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Movie review: ‘Divergent’ is a great YA adaptation

'Divergent' is out now.
Summit Entertainment

Divergent

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YA book to movie adaptations are hit and miss these days. Divergent, based on the bestselling dystopian novel by Veronica Roth, is one of the few that captures the spirit of the book.

Years in the future, a war torn Chicago has been divided into five factions. 16-year-old Beatrice Prior (Shailene Woodley) lives in Abengation, the faction devoted to selflessness and community service. As the movie opens, Beatrice is preparing to take the test that will determine which faction she’s best suited for -- though the choice is ultimately hers.

But something goes wrong in her test. Her results show she’s Divergent -- she could fit easily into multiple factions. Beatrice is warned by the test administrator, Tori, (Maggie Q) to keep her divergence a secret. On choosing day, Beatrice chooses Dauntless, the faction that will force her to jump off buildings and fist fight her fellow initiates for her spot. Dauntless will teach her to be tough, but will it keep her safe from faction leaders who see Divergents as a threat?

It’s difficult to adapt a 500 page novel into a two and a half hour movie and still keep all the details. There are some significant changes to the story, but most work well. A few minor characters are cut, which keeps the narrative from getting cluttered -- though it might be a problem in future installments.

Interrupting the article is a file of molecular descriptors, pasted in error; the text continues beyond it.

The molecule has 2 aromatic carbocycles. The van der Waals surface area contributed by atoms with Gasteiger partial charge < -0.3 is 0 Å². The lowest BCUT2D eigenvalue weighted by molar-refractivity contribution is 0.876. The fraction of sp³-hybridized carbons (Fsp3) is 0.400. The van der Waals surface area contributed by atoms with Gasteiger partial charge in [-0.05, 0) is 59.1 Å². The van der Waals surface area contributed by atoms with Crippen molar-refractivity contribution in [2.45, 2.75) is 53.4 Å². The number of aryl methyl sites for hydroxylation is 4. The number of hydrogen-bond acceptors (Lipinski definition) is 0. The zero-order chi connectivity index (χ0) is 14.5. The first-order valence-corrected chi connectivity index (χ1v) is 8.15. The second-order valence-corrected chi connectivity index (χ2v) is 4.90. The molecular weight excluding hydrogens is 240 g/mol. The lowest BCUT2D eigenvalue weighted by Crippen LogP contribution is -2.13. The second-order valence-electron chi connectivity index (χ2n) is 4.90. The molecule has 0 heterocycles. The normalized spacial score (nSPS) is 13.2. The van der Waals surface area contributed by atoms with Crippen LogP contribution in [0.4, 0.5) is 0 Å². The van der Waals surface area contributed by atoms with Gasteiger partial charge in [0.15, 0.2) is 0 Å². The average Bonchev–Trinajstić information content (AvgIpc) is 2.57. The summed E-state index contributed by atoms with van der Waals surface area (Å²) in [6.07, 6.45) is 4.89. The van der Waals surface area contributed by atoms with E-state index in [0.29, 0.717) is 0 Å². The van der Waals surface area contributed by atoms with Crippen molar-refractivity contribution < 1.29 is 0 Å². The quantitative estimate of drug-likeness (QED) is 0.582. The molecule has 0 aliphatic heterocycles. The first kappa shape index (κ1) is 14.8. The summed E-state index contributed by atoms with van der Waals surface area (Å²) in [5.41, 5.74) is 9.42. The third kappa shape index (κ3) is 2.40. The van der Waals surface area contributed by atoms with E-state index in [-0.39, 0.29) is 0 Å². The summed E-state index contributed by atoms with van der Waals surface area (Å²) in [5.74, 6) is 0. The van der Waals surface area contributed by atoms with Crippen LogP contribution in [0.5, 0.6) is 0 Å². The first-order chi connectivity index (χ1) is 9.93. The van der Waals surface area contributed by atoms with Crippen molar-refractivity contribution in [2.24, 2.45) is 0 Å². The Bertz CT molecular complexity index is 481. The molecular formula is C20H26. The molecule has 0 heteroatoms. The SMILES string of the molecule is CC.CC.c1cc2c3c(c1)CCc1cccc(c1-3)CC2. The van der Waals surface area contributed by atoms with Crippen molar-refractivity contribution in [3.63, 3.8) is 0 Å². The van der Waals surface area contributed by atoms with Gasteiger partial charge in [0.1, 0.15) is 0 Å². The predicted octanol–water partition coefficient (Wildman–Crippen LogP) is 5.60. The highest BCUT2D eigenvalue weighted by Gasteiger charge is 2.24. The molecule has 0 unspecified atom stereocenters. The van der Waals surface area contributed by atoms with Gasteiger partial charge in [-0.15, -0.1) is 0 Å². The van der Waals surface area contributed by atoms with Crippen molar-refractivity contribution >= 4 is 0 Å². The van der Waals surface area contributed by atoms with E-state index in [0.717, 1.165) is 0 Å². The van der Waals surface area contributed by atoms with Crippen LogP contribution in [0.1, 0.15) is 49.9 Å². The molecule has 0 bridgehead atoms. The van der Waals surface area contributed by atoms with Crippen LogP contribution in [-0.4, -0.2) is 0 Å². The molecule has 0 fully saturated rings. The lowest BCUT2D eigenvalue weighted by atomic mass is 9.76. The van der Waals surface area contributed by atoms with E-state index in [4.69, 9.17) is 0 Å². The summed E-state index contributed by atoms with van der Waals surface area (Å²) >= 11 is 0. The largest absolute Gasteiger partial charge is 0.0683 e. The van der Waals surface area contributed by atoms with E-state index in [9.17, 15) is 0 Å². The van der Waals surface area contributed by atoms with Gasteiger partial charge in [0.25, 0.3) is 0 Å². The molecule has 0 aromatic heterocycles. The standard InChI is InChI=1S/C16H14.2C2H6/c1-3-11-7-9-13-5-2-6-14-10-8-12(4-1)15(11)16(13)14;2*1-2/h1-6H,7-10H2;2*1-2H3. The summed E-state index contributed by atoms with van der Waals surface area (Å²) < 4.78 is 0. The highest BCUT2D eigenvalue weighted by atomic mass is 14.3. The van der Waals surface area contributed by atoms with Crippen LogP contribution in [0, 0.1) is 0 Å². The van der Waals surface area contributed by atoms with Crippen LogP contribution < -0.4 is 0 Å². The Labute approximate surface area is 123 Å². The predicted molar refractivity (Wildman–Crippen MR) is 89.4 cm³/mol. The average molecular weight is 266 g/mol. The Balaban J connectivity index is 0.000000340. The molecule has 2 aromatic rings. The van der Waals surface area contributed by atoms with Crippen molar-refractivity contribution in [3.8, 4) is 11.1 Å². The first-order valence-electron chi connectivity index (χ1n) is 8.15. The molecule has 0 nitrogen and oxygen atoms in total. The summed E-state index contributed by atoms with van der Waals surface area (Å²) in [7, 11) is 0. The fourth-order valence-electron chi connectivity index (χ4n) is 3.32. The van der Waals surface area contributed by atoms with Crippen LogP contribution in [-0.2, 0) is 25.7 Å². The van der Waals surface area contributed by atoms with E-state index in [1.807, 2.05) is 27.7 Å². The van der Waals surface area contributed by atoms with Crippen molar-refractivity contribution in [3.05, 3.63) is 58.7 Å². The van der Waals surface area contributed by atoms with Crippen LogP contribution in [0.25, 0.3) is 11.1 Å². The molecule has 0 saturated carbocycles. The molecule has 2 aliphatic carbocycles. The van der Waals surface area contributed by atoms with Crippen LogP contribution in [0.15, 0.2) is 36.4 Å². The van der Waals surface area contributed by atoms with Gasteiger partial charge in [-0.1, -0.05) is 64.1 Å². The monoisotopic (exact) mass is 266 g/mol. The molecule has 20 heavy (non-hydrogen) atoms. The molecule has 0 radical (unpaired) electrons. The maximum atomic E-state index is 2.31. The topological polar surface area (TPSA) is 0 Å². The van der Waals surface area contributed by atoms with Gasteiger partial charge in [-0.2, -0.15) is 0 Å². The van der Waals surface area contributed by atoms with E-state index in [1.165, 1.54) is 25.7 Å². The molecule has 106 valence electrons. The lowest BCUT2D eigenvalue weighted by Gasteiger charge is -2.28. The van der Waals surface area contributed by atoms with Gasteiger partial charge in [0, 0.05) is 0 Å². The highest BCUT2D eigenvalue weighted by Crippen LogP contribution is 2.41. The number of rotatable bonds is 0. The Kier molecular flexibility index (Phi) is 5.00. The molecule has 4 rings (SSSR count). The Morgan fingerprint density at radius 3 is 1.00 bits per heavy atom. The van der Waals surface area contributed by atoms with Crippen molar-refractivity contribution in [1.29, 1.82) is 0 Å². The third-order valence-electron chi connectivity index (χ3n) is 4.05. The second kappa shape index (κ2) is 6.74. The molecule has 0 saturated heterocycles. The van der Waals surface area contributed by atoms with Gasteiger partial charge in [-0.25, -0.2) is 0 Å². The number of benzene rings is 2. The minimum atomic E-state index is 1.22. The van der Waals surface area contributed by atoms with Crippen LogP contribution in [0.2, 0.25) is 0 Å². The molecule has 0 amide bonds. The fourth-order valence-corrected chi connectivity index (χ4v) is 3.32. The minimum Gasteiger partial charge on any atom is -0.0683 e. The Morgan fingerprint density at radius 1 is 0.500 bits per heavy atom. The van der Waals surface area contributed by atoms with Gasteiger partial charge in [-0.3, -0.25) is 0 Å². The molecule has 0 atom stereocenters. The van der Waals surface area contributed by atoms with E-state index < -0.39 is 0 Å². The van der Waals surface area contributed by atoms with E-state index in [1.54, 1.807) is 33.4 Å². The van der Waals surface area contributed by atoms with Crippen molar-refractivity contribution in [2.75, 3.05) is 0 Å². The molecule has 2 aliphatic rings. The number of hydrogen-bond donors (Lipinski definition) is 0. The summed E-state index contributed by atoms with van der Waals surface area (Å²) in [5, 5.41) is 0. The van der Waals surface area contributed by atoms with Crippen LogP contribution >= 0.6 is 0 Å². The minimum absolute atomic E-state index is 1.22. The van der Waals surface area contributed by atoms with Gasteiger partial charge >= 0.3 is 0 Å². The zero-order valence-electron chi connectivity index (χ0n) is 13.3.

The focus of Divergent is really on Tris. It is her story and, as any good story should be, character driven. Tris’s divergence, secondary characters, and even her romance with trainer Four (Theo James) are very much subplots. This is Tris’s journey from reserved Abnegation to tough Dauntless, and Shailene Woodley does a fantastic job.

Two aspects of the book are not as fleshed out in the movie: The character of Peter (Miles Teller), Tris’s fellow Dauntless initiate who mercilessly taunts her, and the romance between Tris and Four. However, it’s hard to expand other characters when the focus on one. Hopefully future movies will show more of them.

One thing that stands out is the visuals. It’s hard to imagine a Chicago destroyed by war and divided into factions. For someone like your Young Adult Fiction Examiner, who has never been to Chicago, it’s almost impossible. But the city is brought to life here, as are the individual factions. Add in a score by the inherently awesome Hans Zimmer and even those who don’t like the story might still enjoy the scenery.

Divergent isn’t perfect, but most book to movie adaptations aren’t. If you enjoyed the book, or even if you never read it and it piques your interest, you should give both a try.

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